they may have to make do without orderlies, or sahayaks as they are now called, if MPs have their way.
The sahayak system prevalent in the 1.13-million strong Army is "a shameful practice", which "should have no place in Independent India", holds the latest report of the parliamentary standing committee on defence. In tune with what many believe is a vestige of the colonial era and an anachronism for any modern Army, especially since fresh recruits are now better educated unlike yesteryear's, the committee urged the defence ministry to abolish the sahayak system with immediate effect.
Though the committee actually dwelt upon "stress management in the armed forces", in view of the mounting number of fragging and suicide cases in their ranks, it felt that utilising soldiers as sahayaks was also a contributory factor in raising stress levels in the lower ranks. "The committee hardly needs to stress that jawans are recruited for serving the nation and not to serve the family members of officers in household work, which is demeaning and humiliating," says the report, tabled in Parliament on Tuesday.
This, of course, is bound to evoke howls of protest from the Army, which has 35,495 officers at present out of an authorized strength of 46,614. Its argument is that an officer gets a sahayak basically for upkeep of his uniform, weapons and other equipment, as also act as his radio operator and "buddy" during combat. That is certainly true. But the fact also remains that sahayaks are grossly misused by many officers, from being made to walk the dogs, taking kids to school to even washing clothes. Moreover, senior officers often have two to three sahayaks, particularly when posted outside the Army HQ in New Delhi, in blatant disregard of rules which lay down only one orderly or batman for Majors/ Lt-Colonels and above.
"But a few black sheep should not lead to a time- tested, age old practice being scrapped. There is no rampant misuse of sahayaks, who are combatants meant to support the officers in the discharge of their official duties," said a senior Army officer.
Added another, "Strict action is taken if any misuse comes to notice in the Army. Visit a district magistrate’s house or any other IAS officer and you will see the real misuse of lower government staff."
That may equally be true but the parliamentary committee, during its study visits and interaction with jawans, learnt that some soldiers had even been deployed to work as sahayaks with families of officers. When the committee asked an Army officer specifically about this, he replied that the sahayak could be "attending the work at home due to reverence" even though he was not supposed to do it "technically".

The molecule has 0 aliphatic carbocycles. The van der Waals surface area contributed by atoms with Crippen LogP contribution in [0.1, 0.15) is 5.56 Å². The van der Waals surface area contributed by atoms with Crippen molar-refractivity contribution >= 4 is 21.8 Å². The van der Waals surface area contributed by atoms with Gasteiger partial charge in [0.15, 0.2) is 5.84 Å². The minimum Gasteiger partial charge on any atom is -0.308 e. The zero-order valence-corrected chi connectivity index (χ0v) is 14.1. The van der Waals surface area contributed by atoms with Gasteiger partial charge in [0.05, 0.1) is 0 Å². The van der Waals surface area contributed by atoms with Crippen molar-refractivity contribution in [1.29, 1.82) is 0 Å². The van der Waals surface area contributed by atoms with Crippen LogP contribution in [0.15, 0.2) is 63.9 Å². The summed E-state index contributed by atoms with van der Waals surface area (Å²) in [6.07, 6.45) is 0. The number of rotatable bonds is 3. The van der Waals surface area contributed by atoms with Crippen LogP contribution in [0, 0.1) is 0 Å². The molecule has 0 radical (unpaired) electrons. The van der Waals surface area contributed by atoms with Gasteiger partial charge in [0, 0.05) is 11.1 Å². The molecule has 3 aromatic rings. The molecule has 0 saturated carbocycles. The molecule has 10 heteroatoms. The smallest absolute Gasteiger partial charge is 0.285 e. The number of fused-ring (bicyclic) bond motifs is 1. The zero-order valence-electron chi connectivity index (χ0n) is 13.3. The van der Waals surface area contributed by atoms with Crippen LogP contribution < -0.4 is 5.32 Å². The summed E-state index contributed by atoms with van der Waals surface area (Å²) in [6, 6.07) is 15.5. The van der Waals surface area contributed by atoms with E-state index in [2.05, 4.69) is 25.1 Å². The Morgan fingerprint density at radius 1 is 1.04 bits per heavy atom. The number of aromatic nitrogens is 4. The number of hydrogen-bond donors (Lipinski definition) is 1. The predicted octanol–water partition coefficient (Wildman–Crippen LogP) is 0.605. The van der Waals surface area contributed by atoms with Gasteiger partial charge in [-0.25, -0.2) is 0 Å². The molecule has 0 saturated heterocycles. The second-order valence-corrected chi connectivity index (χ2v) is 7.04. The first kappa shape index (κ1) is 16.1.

After pay shock, Army officers set to lose batmen
This topic has regularly figured in the Parliament ever since 1983. No one has been able to do any thing about it. Now as one turns an eye towards other government services, the gross misuse manpower by way of this 'colonial' custom is widespread in all civil services. It may be worth the while for "India Today" or for that matter any magazine or newspaper to do a bit of investigative journalism to determine the magnitude of this 'malaise' in India. Here are some obvious findings:
India has a feudal past. The Moghuls set these traditions, and the British merely carried them through. Removing 'Sahayaks' without replacing them with something to compensate the officers is neither possible nor, perhaps, desirable. The subject needs to be studied systematically by a social scientist in its entirety before attempting a radical change.
One may consider doing a full story on this. You will find many readers wanting to know the cost to the exchequer of this feudal tradition. The misuse of manpower in the offices is even worse. Nearly every officer (including Desk Officers) has a 'runner' to give him tea and to move files, and most senior officers have stenos and PAs who take print outs of the officer's emails. And of course, every one who is authorized an official car is also given a driver, so that the vehicle can be used by the family or even friends when he 'sahib' is in the office. This increases the running of the vehicle by a factor of two or three.
Quite frankly, one does not mind all this. However one regrets that most of the government officers are ineffective. They are rude and inefficient. Common observation: "When Mr X reaches his office, he first does all his personal work. He then does whatever jobs have been given to him by his friends. And, if at the end of the day, he has some time, he 'clears' his official files. The peons and the PAs are necessary because the officers dislike 'dealing' with the public directly.
Why then, Chastise and admonish only the Armed Forces for this feudal Custom when the whole Nation of Bureaucrats are grossly and blatantly guilty of this practise?